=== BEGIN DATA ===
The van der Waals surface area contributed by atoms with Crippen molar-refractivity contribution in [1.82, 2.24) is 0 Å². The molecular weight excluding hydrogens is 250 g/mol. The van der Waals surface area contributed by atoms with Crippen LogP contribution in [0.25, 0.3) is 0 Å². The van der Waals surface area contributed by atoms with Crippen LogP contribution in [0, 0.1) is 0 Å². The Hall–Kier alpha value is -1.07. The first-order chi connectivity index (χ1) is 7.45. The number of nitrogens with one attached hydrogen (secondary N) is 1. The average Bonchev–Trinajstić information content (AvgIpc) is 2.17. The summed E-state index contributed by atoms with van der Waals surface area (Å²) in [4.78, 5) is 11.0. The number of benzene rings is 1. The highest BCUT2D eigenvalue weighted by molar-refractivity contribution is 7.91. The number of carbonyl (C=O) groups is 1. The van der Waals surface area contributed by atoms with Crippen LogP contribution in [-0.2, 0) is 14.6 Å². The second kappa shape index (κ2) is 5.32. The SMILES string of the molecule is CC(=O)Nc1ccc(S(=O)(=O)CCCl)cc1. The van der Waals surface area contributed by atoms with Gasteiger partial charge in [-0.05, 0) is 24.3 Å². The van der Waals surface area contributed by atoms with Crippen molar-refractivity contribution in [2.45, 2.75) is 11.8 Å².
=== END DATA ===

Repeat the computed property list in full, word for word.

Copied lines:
The van der Waals surface area contributed by atoms with Crippen molar-refractivity contribution in [1.82, 2.24) is 0 Å². The molecular weight excluding hydrogens is 250 g/mol. The van der Waals surface area contributed by atoms with Crippen LogP contribution in [0.25, 0.3) is 0 Å². The van der Waals surface area contributed by atoms with Crippen LogP contribution in [0, 0.1) is 0 Å². The Hall–Kier alpha value is -1.07. The first-order chi connectivity index (χ1) is 7.45. The number of nitrogens with one attached hydrogen (secondary N) is 1. The average Bonchev–Trinajstić information content (AvgIpc) is 2.17. The summed E-state index contributed by atoms with van der Waals surface area (Å²) in [4.78, 5) is 11.0. The number of benzene rings is 1. The highest BCUT2D eigenvalue weighted by molar-refractivity contribution is 7.91. The number of carbonyl (C=O) groups is 1. The van der Waals surface area contributed by atoms with Crippen LogP contribution in [-0.2, 0) is 14.6 Å². The second kappa shape index (κ2) is 5.32. The SMILES string of the molecule is CC(=O)Nc1ccc(S(=O)(=O)CCCl)cc1. The van der Waals surface area contributed by atoms with Gasteiger partial charge in [-0.05, 0) is 24.3 Å². The van der Waals surface area contributed by atoms with Crippen molar-refractivity contribution in [2.45, 2.75) is 11.8 Å².